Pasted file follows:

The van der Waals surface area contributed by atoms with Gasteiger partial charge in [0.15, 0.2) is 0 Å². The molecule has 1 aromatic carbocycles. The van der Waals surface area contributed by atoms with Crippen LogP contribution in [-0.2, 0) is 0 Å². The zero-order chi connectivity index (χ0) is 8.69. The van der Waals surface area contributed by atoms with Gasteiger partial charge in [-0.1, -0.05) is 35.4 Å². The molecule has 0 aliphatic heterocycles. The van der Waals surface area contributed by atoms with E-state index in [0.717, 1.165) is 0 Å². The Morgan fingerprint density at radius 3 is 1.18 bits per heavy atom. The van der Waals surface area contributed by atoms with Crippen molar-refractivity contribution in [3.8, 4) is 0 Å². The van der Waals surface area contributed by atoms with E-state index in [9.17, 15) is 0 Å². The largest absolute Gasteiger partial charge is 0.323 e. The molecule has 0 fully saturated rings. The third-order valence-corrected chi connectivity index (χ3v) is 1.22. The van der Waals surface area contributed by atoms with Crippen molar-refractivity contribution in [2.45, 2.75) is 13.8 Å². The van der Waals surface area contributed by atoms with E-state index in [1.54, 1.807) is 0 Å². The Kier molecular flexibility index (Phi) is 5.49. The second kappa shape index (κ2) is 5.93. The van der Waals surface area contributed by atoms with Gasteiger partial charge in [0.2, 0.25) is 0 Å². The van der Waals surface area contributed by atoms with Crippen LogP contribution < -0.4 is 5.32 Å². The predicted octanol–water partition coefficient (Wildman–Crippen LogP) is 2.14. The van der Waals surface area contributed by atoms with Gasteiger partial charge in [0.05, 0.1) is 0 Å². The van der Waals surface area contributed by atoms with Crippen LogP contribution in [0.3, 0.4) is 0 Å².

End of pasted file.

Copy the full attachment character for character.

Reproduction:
The van der Waals surface area contributed by atoms with Gasteiger partial charge in [0.15, 0.2) is 0 Å². The molecule has 1 aromatic carbocycles. The van der Waals surface area contributed by atoms with Crippen LogP contribution in [-0.2, 0) is 0 Å². The zero-order chi connectivity index (χ0) is 8.69. The van der Waals surface area contributed by atoms with Gasteiger partial charge in [-0.1, -0.05) is 35.4 Å². The molecule has 0 aliphatic heterocycles. The van der Waals surface area contributed by atoms with E-state index in [0.717, 1.165) is 0 Å². The Morgan fingerprint density at radius 3 is 1.18 bits per heavy atom. The van der Waals surface area contributed by atoms with Crippen molar-refractivity contribution in [3.8, 4) is 0 Å². The van der Waals surface area contributed by atoms with E-state index in [9.17, 15) is 0 Å². The largest absolute Gasteiger partial charge is 0.323 e. The molecule has 0 fully saturated rings. The third-order valence-corrected chi connectivity index (χ3v) is 1.22. The van der Waals surface area contributed by atoms with Crippen molar-refractivity contribution in [2.45, 2.75) is 13.8 Å². The van der Waals surface area contributed by atoms with E-state index in [1.54, 1.807) is 0 Å². The Kier molecular flexibility index (Phi) is 5.49. The second kappa shape index (κ2) is 5.93. The van der Waals surface area contributed by atoms with Gasteiger partial charge in [0.2, 0.25) is 0 Å². The van der Waals surface area contributed by atoms with Crippen LogP contribution < -0.4 is 5.32 Å². The predicted octanol–water partition coefficient (Wildman–Crippen LogP) is 2.14. The van der Waals surface area contributed by atoms with Gasteiger partial charge in [0.05, 0.1) is 0 Å². The van der Waals surface area contributed by atoms with Crippen LogP contribution in [0.3, 0.4) is 0 Å².